In this case, LC county management put an unqualified, but “connected” employee, into a role she couldn’t handle and demoralized employees through questionable acts and practices, resulting in the failure of our once highly regarded Animal Shelter. And, is it true, that they have now moved the proposed new facility to her family’s land?

For the bigger picture, has anyone been following the shuffling of top management responsibilities in Lewis County Government over the last 2 years where the departments have been reorganized under 3 top managers, even though some of those assignments don’t make a lot of sense? It’s all about power centers, and there are a lot of ramifications to that which have not been considered, but you have 3 people there who work very closely together and, between them pretty much run the county.

Tuesday, June 15

Let's see if I get this right.

Four long term country employees abandoned their county jobs, medical benefits, and retirement because they were imagining the whole mess? I'm going out on a limb here, but I suspect the next batch of employees just might be someone already known to this Manager. What's this Manager's history? Is this someone who may already have a disciplinary action in their file, or other complaints? If not, then good for her. If so, then it's looking like a little more digging might be in order here. Nobody is perfect, but nobody is irreplaceable either.

Tuesday, June 15

By some weird coincident I went to the shelter today. I am new to the area and saw the sign while heading into town so made a stop. After reading this article I was a little taken back. How can anyone take sides with a new employee vs. 4 long term employees? Who hired her and what was her experience? Why was someone already employed at the shelter not hired for this position? Wouldn't they have had more experience and a better grasp of the intricacies of the running of the shelter? This smells like a litter box needing a good cleaning.

Tuesday, June 15
Bill Serrahn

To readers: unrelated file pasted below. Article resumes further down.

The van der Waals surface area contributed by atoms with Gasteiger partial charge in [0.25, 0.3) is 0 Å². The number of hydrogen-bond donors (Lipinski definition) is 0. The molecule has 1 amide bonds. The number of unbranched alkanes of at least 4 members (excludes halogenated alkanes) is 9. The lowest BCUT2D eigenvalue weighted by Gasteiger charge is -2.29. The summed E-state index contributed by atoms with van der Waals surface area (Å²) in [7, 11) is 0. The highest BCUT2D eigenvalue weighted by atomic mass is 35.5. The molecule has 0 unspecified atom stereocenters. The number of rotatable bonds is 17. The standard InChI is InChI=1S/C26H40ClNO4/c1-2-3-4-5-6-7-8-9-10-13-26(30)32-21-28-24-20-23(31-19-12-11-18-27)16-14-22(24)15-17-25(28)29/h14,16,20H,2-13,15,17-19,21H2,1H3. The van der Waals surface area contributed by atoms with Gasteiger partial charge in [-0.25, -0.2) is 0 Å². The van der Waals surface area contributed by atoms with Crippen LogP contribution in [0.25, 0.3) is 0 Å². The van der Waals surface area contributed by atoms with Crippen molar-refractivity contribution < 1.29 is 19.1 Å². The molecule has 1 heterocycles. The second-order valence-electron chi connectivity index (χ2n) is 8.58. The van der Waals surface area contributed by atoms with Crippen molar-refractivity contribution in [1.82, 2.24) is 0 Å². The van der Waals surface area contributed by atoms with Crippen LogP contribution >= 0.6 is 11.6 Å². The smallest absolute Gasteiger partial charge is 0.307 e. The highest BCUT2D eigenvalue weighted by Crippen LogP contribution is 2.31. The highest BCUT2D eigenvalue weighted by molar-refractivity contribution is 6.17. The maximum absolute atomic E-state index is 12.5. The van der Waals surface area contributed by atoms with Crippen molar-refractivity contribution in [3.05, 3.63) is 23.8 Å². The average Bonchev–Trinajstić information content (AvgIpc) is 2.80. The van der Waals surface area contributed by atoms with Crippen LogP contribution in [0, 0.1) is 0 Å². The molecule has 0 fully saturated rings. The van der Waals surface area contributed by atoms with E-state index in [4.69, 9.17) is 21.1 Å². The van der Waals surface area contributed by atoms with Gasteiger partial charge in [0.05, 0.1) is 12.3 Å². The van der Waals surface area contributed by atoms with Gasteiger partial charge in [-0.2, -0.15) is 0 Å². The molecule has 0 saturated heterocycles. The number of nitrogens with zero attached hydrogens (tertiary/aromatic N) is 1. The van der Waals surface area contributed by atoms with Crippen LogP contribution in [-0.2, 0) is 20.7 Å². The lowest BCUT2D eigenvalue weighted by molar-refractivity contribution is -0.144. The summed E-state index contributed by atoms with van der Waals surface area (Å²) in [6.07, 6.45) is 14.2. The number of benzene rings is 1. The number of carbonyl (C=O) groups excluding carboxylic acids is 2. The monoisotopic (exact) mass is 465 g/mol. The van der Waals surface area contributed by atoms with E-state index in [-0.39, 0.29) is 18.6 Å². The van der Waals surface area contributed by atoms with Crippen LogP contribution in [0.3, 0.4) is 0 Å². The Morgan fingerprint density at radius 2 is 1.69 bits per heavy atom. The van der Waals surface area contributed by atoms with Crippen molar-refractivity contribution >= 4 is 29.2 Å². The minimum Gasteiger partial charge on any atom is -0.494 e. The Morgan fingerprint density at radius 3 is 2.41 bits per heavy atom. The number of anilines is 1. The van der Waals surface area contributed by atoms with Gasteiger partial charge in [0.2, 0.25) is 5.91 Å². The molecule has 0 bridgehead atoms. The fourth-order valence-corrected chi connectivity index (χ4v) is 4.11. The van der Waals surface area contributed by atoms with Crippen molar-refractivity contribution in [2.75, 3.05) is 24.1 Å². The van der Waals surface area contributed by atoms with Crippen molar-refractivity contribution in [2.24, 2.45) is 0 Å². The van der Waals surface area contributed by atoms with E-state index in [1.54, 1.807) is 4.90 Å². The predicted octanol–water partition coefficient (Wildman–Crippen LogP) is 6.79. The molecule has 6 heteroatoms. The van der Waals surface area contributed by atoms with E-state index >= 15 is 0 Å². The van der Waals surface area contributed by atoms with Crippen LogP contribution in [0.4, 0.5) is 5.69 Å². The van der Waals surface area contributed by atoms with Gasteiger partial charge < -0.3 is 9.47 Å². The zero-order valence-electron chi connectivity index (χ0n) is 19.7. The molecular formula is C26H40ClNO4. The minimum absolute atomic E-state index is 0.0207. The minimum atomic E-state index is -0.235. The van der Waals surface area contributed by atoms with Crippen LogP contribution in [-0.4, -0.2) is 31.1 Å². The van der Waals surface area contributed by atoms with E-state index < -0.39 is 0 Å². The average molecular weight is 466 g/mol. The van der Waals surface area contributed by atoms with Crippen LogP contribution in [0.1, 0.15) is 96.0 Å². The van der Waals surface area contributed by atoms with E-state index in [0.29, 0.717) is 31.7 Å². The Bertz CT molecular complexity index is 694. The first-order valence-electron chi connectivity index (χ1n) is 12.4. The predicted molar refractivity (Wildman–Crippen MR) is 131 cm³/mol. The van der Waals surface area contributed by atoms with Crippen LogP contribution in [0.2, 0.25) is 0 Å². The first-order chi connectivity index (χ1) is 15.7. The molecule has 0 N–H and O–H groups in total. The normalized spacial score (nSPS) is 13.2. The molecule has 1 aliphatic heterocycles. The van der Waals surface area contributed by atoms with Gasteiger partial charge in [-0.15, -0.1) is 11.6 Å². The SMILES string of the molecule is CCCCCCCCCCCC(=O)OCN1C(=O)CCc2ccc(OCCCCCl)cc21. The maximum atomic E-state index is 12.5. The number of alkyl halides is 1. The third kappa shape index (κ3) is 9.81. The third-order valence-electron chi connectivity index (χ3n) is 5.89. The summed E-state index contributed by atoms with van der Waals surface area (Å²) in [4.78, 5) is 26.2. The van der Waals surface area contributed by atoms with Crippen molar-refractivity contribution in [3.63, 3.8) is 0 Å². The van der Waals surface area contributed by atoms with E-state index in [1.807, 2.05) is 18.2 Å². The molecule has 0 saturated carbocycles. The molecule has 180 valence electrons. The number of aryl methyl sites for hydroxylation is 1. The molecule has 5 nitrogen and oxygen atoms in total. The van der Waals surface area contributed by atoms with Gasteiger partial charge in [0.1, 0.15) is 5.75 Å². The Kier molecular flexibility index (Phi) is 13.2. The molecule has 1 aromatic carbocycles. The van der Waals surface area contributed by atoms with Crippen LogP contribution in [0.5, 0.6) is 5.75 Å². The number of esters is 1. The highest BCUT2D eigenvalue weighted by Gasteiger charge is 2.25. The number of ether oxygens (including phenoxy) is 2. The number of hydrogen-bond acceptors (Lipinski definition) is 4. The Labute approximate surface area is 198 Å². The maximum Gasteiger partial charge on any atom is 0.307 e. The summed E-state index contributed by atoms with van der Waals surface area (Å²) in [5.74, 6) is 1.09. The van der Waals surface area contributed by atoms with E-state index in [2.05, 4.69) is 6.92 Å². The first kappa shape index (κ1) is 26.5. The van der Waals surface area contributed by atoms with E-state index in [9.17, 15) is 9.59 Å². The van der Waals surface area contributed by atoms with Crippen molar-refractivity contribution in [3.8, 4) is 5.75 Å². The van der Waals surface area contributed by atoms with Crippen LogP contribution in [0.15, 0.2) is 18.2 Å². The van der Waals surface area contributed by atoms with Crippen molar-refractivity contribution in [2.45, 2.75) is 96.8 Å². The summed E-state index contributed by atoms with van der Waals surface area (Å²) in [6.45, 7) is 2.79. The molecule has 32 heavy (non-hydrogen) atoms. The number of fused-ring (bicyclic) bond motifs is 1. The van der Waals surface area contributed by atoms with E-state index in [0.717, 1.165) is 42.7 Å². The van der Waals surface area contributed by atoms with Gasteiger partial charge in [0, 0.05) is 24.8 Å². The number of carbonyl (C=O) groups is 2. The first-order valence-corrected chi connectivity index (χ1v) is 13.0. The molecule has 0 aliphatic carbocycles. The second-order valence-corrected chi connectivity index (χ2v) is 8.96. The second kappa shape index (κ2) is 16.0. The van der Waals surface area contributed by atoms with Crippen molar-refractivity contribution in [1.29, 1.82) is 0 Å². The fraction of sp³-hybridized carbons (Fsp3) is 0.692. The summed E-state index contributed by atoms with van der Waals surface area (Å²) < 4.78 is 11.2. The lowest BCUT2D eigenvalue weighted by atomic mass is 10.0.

jeanienej: It's pretty simple. Nepotism and cronyism are long term traditions in Lewis County government. Her husband is a powerful manager in the department which oversees the shelter: Our county manager knows this stinks, but the wagons are circled.


Wednesday, June 16

I believe when an attorney says, "that's disingenuous," it means, "what a lying sack of bull manure!"

Documents retrieved from Freedom Of Information Act (FOIA) requests appear to support the four long-term employees, while painting the quoted managers as, frankly, asshats.

The County would be served best if those proven to have lied are immediately dismissed and the four employees reinstated. Reimburse the four with all back pay and a few grand each for their pain and suffering. Additionally, the County should pay the attorney fees.

A cover up always ends up compounding the issue as FOIA requests turn up MORE garbage, nepotism, illegal and generally immoral behaviors on the part of those looking for cover.

Like most entitled folks, their arrogance will have them double down on their claims of righteous management, adding lies to the pack of lies already visible and costing OUR county millions, rather than thousands of dollars.

It would be cheaper to fire the supervisor and reinstate the four women as stated above. I guess the "silver lining" to all this is the blistering hot light of FOIA requests will clean the manure out of the barn and disinfect it from the weasels and diseased vermin who currently run amok. The final result will be a fresh, clean environment that is more effective and efficient.

It would be nice to not have to sell off most of the herd to get to a shiny clean outcome; but vermin never vanish on their own accord. Disinfecting always requires strength of character, patience and a ton of hard work.

We should not have waited so long to bring in the exterminators , many of us knew this was coming. Time to bite the bullet and start shoveling the -- disingenuous-ness -- off the floor.

I hope the four women will hold their ground. I saw (and donated to) a GoFundMe on Facebook to help pay for their attorney fees. I hope they raise enough to get by while the snakes and rats in LC Management start pointing fingers at one another and the fur really starts to fly.

Wednesday, June 16